Did the Biden administration solicit foreign interference in the midterm elections?

Back in July, Joe Biden traveled to Saudi Arabia to meet crown prince Mohammed bin Salman Al Saud, the leader of a nation he once pledged to make a "pariah" owing to its "human rights" record.

Democrats had urged Biden to confront Prince Salman over his alleged role in the murder of journalist Jamal Khashoggi.

But Biden was desperate.

After waging war on energy in the U.S. by shutting down the Keystone XL pipeline a few days after being inaugurated, and restricting drilling and fracking on U.S. soil, Biden was in Saudi Arabia to plead with Prince Salman and OPEC to increase the production of oil to combat the energy crisis.  Saudi Arabia is the de facto leader of OPEC+.

In a bid to be cordial, Biden even shared a fist bump with Prince Salman. 

The Wall Street Journal revealed that desperate Biden administration officials urged Saudi Arabia to delay the OPEC+ vote to cut oil production until the group's next meeting.

When will the next meeting occur?

In December — i.e., after the midterm elections.

It was also revealed that U.S. officials cautioned the Saudi government that cutting oil production would weaken Washington's already strained relationship with the Kingdom.

But none of these threats and pleadings worked.

The kingdom and its OPEC+ allies announced a massive cut to oil production by 2 million barrels per day. 

This cut has caused a spike in the price of crude oil, and a further rise in U.S. gas prices is expected to follow.

The U.S. consumer, who is already suffering under crippling inflation, will struggle further.

How did the White House respond?  As they do with all their adversaries — they accused the Saudis of being pro-Russia.

White House press secretary Karine Jean-Pierre claimed that OPEC+ had "aligned their energy policy with Russia's war aims and against the American people."

The Saudi authorities released a statement rejected the Biden administration's claims.

They insisted that cuts to oil production were made through a "consensus among member states," and it was "based purely on economic considerations that take into account maintaining a balance of supply and demand in the oil markets," as well as an aim to limit "volatility that does not serve the interests of consumers and producers."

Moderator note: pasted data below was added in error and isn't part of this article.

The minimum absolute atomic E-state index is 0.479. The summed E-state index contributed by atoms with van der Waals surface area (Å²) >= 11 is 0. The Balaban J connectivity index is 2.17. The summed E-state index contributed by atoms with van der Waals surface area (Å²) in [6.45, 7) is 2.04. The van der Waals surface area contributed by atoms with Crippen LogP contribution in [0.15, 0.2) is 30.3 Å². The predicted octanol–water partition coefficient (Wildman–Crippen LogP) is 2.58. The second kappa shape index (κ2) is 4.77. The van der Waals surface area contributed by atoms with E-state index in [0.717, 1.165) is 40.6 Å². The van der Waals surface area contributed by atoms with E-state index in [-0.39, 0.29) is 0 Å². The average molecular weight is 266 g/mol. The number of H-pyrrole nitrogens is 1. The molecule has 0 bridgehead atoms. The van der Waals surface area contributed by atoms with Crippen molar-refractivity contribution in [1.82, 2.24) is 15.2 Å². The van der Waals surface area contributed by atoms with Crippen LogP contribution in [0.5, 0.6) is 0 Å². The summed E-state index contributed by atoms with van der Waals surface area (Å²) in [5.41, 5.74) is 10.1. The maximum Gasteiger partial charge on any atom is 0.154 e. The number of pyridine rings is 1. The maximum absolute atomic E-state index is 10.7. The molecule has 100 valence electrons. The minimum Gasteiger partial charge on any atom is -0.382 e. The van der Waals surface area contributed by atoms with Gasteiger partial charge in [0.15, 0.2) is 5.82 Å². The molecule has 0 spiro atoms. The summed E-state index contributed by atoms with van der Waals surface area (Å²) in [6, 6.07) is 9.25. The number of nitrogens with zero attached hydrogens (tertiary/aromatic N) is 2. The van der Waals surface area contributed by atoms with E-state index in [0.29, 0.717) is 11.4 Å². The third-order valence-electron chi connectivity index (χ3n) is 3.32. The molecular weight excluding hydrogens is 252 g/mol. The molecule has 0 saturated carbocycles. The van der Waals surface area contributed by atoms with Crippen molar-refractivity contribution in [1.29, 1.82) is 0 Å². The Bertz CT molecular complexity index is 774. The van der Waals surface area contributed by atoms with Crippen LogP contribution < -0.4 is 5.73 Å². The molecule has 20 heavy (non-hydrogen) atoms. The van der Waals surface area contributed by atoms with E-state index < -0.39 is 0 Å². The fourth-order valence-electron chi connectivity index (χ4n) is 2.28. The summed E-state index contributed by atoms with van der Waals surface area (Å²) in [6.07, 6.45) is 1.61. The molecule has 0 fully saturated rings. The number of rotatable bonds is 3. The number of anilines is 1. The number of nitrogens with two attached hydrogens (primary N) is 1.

The Saudis also rebuffed the White House's claim that they were siding with Russia.

The ministry warned that "any attempts to distort the facts about the Kingdom's position regarding the crisis in Ukraine are unfortunate, and will not change the Kingdom's principled position."

This is a stern and public rebuke of Biden.

When Biden was inaugurated, the D.C. experts had claimed that the adults were back in the room and there would be smooth sailing both nationally and internationally.

It has been a little less than two years, and the rebukes, insults, and open displays of contempt and hostility have been coming from all over.

French president Emmanuel Macron recently rebuked Biden following Biden's reckless claim that the West was facing an impending "nuclear Armageddon." 

Macron was also furious with Biden when Australia scuttled its submarine deal with France in order to buy submarines with U.S. and British technology instead.

Biden was forced to apologize to Macron in public, claiming he was unaware that France wasn't informed long before that the deal had failed.